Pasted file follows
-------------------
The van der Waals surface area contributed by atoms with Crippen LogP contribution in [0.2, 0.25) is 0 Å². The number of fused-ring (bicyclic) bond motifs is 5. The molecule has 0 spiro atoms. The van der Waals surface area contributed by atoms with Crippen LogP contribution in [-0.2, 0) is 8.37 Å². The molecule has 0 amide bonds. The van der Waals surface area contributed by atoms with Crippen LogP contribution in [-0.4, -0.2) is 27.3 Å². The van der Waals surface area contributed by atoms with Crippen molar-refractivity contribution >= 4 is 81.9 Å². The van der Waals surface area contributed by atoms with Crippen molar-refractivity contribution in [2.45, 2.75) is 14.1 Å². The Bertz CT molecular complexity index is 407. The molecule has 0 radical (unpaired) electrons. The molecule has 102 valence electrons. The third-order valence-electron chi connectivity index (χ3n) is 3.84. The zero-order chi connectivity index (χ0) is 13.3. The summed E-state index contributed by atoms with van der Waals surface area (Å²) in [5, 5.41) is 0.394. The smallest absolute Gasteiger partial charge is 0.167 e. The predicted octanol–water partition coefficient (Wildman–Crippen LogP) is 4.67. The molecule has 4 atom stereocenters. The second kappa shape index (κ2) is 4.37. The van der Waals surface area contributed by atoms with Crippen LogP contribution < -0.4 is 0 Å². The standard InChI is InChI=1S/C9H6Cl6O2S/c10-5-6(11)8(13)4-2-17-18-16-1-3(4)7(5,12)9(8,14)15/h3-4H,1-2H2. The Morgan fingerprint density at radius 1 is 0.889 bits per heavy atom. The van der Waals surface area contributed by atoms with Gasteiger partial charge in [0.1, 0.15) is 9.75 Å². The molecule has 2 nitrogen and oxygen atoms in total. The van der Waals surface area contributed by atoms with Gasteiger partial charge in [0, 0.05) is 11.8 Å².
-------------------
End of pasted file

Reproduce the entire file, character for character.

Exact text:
The van der Waals surface area contributed by atoms with Crippen LogP contribution in [0.2, 0.25) is 0 Å². The number of fused-ring (bicyclic) bond motifs is 5. The molecule has 0 spiro atoms. The van der Waals surface area contributed by atoms with Crippen LogP contribution in [-0.2, 0) is 8.37 Å². The molecule has 0 amide bonds. The van der Waals surface area contributed by atoms with Crippen LogP contribution in [-0.4, -0.2) is 27.3 Å². The van der Waals surface area contributed by atoms with Crippen molar-refractivity contribution >= 4 is 81.9 Å². The van der Waals surface area contributed by atoms with Crippen molar-refractivity contribution in [2.45, 2.75) is 14.1 Å². The Bertz CT molecular complexity index is 407. The molecule has 0 radical (unpaired) electrons. The molecule has 102 valence electrons. The third-order valence-electron chi connectivity index (χ3n) is 3.84. The zero-order chi connectivity index (χ0) is 13.3. The summed E-state index contributed by atoms with van der Waals surface area (Å²) in [5, 5.41) is 0.394. The smallest absolute Gasteiger partial charge is 0.167 e. The predicted octanol–water partition coefficient (Wildman–Crippen LogP) is 4.67. The molecule has 4 atom stereocenters. The second kappa shape index (κ2) is 4.37. The van der Waals surface area contributed by atoms with Crippen LogP contribution < -0.4 is 0 Å². The standard InChI is InChI=1S/C9H6Cl6O2S/c10-5-6(11)8(13)4-2-17-18-16-1-3(4)7(5,12)9(8,14)15/h3-4H,1-2H2. The Morgan fingerprint density at radius 1 is 0.889 bits per heavy atom. The van der Waals surface area contributed by atoms with Gasteiger partial charge in [0.1, 0.15) is 9.75 Å². The molecule has 2 nitrogen and oxygen atoms in total. The van der Waals surface area contributed by atoms with Gasteiger partial charge in [0, 0.05) is 11.8 Å².